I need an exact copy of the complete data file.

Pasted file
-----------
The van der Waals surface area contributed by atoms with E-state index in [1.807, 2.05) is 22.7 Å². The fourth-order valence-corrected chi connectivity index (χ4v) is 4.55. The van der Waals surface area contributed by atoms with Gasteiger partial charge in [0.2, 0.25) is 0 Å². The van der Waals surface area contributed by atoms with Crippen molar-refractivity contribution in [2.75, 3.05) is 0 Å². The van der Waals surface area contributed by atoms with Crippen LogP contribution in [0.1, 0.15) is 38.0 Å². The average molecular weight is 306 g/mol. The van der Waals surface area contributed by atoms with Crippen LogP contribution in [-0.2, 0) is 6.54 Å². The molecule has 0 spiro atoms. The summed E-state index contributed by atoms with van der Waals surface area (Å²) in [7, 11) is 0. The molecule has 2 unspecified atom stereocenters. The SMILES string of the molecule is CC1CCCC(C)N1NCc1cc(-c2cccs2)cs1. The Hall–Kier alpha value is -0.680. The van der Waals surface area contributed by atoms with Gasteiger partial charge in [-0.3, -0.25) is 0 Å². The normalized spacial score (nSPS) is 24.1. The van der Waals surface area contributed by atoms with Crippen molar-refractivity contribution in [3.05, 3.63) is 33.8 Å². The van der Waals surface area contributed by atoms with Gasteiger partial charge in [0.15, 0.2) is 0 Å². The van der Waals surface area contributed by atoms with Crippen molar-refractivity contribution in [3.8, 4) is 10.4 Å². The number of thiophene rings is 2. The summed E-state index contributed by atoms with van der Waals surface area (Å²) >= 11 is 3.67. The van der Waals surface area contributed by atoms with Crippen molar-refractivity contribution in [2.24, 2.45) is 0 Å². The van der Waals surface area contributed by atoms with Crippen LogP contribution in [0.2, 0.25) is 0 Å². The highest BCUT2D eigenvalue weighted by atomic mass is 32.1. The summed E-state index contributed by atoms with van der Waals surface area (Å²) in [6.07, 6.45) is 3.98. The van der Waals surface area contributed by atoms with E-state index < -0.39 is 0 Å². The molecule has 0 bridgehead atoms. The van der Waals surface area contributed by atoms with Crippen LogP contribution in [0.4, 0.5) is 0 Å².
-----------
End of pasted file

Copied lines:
The van der Waals surface area contributed by atoms with E-state index in [1.807, 2.05) is 22.7 Å². The fourth-order valence-corrected chi connectivity index (χ4v) is 4.55. The van der Waals surface area contributed by atoms with Gasteiger partial charge in [0.2, 0.25) is 0 Å². The van der Waals surface area contributed by atoms with Crippen molar-refractivity contribution in [2.75, 3.05) is 0 Å². The van der Waals surface area contributed by atoms with Crippen LogP contribution in [0.1, 0.15) is 38.0 Å². The average molecular weight is 306 g/mol. The van der Waals surface area contributed by atoms with Crippen LogP contribution in [-0.2, 0) is 6.54 Å². The molecule has 0 spiro atoms. The summed E-state index contributed by atoms with van der Waals surface area (Å²) in [7, 11) is 0. The molecule has 2 unspecified atom stereocenters. The SMILES string of the molecule is CC1CCCC(C)N1NCc1cc(-c2cccs2)cs1. The Hall–Kier alpha value is -0.680. The van der Waals surface area contributed by atoms with Gasteiger partial charge in [-0.3, -0.25) is 0 Å². The normalized spacial score (nSPS) is 24.1. The van der Waals surface area contributed by atoms with Crippen molar-refractivity contribution in [3.05, 3.63) is 33.8 Å². The van der Waals surface area contributed by atoms with Gasteiger partial charge in [0.15, 0.2) is 0 Å². The van der Waals surface area contributed by atoms with Crippen molar-refractivity contribution in [3.8, 4) is 10.4 Å². The number of thiophene rings is 2. The summed E-state index contributed by atoms with van der Waals surface area (Å²) >= 11 is 3.67. The van der Waals surface area contributed by atoms with Crippen molar-refractivity contribution in [2.24, 2.45) is 0 Å². The van der Waals surface area contributed by atoms with Crippen LogP contribution in [0.2, 0.25) is 0 Å². The highest BCUT2D eigenvalue weighted by atomic mass is 32.1. The summed E-state index contributed by atoms with van der Waals surface area (Å²) in [6.07, 6.45) is 3.98. The van der Waals surface area contributed by atoms with E-state index < -0.39 is 0 Å². The molecule has 0 bridgehead atoms. The van der Waals surface area contributed by atoms with Crippen LogP contribution in [0.4, 0.5) is 0 Å².